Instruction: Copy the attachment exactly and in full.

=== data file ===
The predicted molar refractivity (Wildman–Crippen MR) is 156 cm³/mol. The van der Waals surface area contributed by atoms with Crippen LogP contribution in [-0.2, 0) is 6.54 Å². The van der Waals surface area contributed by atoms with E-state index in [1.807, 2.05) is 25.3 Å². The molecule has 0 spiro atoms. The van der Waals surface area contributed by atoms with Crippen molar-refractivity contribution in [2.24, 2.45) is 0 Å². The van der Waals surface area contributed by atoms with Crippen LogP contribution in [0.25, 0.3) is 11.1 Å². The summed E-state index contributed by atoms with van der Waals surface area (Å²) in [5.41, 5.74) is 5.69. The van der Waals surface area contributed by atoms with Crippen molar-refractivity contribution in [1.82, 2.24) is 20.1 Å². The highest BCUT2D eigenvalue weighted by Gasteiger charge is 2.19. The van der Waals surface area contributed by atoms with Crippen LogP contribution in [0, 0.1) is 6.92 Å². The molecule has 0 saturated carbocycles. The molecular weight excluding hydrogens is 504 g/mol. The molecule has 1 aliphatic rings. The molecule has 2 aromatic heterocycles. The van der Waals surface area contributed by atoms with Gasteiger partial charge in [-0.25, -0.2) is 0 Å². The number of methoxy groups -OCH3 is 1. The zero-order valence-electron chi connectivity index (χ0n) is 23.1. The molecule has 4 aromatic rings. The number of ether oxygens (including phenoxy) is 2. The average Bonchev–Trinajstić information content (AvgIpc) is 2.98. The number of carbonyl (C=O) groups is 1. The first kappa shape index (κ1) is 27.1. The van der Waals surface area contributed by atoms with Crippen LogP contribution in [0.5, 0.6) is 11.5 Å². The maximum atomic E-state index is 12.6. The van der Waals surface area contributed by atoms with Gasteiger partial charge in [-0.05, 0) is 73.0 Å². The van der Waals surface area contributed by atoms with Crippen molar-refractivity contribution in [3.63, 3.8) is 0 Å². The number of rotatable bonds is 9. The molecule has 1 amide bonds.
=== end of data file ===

The predicted molar refractivity (Wildman–Crippen MR) is 156 cm³/mol. The van der Waals surface area contributed by atoms with Crippen LogP contribution in [-0.2, 0) is 6.54 Å². The van der Waals surface area contributed by atoms with E-state index in [1.807, 2.05) is 25.3 Å². The molecule has 0 spiro atoms. The van der Waals surface area contributed by atoms with Crippen molar-refractivity contribution in [2.24, 2.45) is 0 Å². The van der Waals surface area contributed by atoms with Crippen LogP contribution in [0.25, 0.3) is 11.1 Å². The summed E-state index contributed by atoms with van der Waals surface area (Å²) in [5.41, 5.74) is 5.69. The van der Waals surface area contributed by atoms with Crippen molar-refractivity contribution in [1.82, 2.24) is 20.1 Å². The highest BCUT2D eigenvalue weighted by Gasteiger charge is 2.19. The van der Waals surface area contributed by atoms with Crippen LogP contribution in [0, 0.1) is 6.92 Å². The molecule has 0 saturated carbocycles. The molecular weight excluding hydrogens is 504 g/mol. The molecule has 1 aliphatic rings. The molecule has 2 aromatic heterocycles. The van der Waals surface area contributed by atoms with Gasteiger partial charge in [-0.25, -0.2) is 0 Å². The number of methoxy groups -OCH3 is 1. The zero-order valence-electron chi connectivity index (χ0n) is 23.1. The molecule has 4 aromatic rings. The number of ether oxygens (including phenoxy) is 2. The average Bonchev–Trinajstić information content (AvgIpc) is 2.98. The number of carbonyl (C=O) groups is 1. The first kappa shape index (κ1) is 27.1. The van der Waals surface area contributed by atoms with Crippen LogP contribution in [0.5, 0.6) is 11.5 Å². The maximum atomic E-state index is 12.6. The van der Waals surface area contributed by atoms with Gasteiger partial charge in [-0.05, 0) is 73.0 Å². The van der Waals surface area contributed by atoms with Crippen molar-refractivity contribution in [3.63, 3.8) is 0 Å². The number of rotatable bonds is 9. The molecule has 1 amide bonds.